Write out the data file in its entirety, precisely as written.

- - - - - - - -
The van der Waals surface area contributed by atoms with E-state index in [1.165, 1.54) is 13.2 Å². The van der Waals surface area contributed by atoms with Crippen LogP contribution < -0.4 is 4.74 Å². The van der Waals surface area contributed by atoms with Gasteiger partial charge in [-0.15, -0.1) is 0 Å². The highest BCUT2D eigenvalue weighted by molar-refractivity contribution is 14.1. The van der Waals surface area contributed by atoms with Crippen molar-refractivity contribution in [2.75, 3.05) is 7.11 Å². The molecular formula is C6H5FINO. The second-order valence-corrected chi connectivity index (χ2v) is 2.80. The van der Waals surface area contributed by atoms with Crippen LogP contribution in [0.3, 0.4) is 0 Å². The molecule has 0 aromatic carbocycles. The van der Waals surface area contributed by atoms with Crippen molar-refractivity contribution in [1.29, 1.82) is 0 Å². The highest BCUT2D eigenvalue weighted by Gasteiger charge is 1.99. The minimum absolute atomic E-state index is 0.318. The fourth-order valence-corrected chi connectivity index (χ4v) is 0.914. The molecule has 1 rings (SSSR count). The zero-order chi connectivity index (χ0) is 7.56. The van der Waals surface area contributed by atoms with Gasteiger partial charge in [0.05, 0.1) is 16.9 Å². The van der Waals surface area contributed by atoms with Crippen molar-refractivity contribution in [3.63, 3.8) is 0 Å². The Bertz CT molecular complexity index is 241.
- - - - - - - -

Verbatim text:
The van der Waals surface area contributed by atoms with E-state index in [1.165, 1.54) is 13.2 Å². The van der Waals surface area contributed by atoms with Crippen LogP contribution < -0.4 is 4.74 Å². The van der Waals surface area contributed by atoms with Gasteiger partial charge in [-0.15, -0.1) is 0 Å². The highest BCUT2D eigenvalue weighted by molar-refractivity contribution is 14.1. The van der Waals surface area contributed by atoms with Crippen molar-refractivity contribution in [2.75, 3.05) is 7.11 Å². The molecular formula is C6H5FINO. The second-order valence-corrected chi connectivity index (χ2v) is 2.80. The van der Waals surface area contributed by atoms with Crippen LogP contribution in [0.3, 0.4) is 0 Å². The molecule has 0 aromatic carbocycles. The van der Waals surface area contributed by atoms with Crippen molar-refractivity contribution in [1.29, 1.82) is 0 Å². The highest BCUT2D eigenvalue weighted by Gasteiger charge is 1.99. The minimum absolute atomic E-state index is 0.318. The fourth-order valence-corrected chi connectivity index (χ4v) is 0.914. The molecule has 1 rings (SSSR count). The zero-order chi connectivity index (χ0) is 7.56. The van der Waals surface area contributed by atoms with Gasteiger partial charge in [0.05, 0.1) is 16.9 Å². The van der Waals surface area contributed by atoms with Crippen molar-refractivity contribution in [3.63, 3.8) is 0 Å². The Bertz CT molecular complexity index is 241.